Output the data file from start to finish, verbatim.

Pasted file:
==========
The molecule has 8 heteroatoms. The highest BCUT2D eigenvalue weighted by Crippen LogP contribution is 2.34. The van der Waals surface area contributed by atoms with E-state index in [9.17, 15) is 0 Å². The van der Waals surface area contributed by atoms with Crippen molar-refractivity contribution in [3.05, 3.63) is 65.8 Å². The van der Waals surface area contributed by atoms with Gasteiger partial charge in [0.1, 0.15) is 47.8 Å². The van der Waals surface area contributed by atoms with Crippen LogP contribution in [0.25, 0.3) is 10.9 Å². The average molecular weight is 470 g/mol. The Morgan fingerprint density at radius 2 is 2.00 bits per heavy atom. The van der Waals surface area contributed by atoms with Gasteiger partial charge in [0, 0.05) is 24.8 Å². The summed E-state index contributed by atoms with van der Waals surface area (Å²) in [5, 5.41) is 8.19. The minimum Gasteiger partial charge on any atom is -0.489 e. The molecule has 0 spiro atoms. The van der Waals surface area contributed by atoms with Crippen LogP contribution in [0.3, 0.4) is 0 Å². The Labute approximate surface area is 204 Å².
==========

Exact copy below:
The molecule has 8 heteroatoms. The highest BCUT2D eigenvalue weighted by Crippen LogP contribution is 2.34. The van der Waals surface area contributed by atoms with E-state index in [9.17, 15) is 0 Å². The van der Waals surface area contributed by atoms with Crippen molar-refractivity contribution in [3.05, 3.63) is 65.8 Å². The van der Waals surface area contributed by atoms with Gasteiger partial charge in [0.1, 0.15) is 47.8 Å². The van der Waals surface area contributed by atoms with Crippen LogP contribution in [0.25, 0.3) is 10.9 Å². The average molecular weight is 470 g/mol. The Morgan fingerprint density at radius 2 is 2.00 bits per heavy atom. The van der Waals surface area contributed by atoms with Gasteiger partial charge in [0, 0.05) is 24.8 Å². The summed E-state index contributed by atoms with van der Waals surface area (Å²) in [5, 5.41) is 8.19. The minimum Gasteiger partial charge on any atom is -0.489 e. The molecule has 0 spiro atoms. The van der Waals surface area contributed by atoms with Crippen LogP contribution in [0.3, 0.4) is 0 Å². The Labute approximate surface area is 204 Å².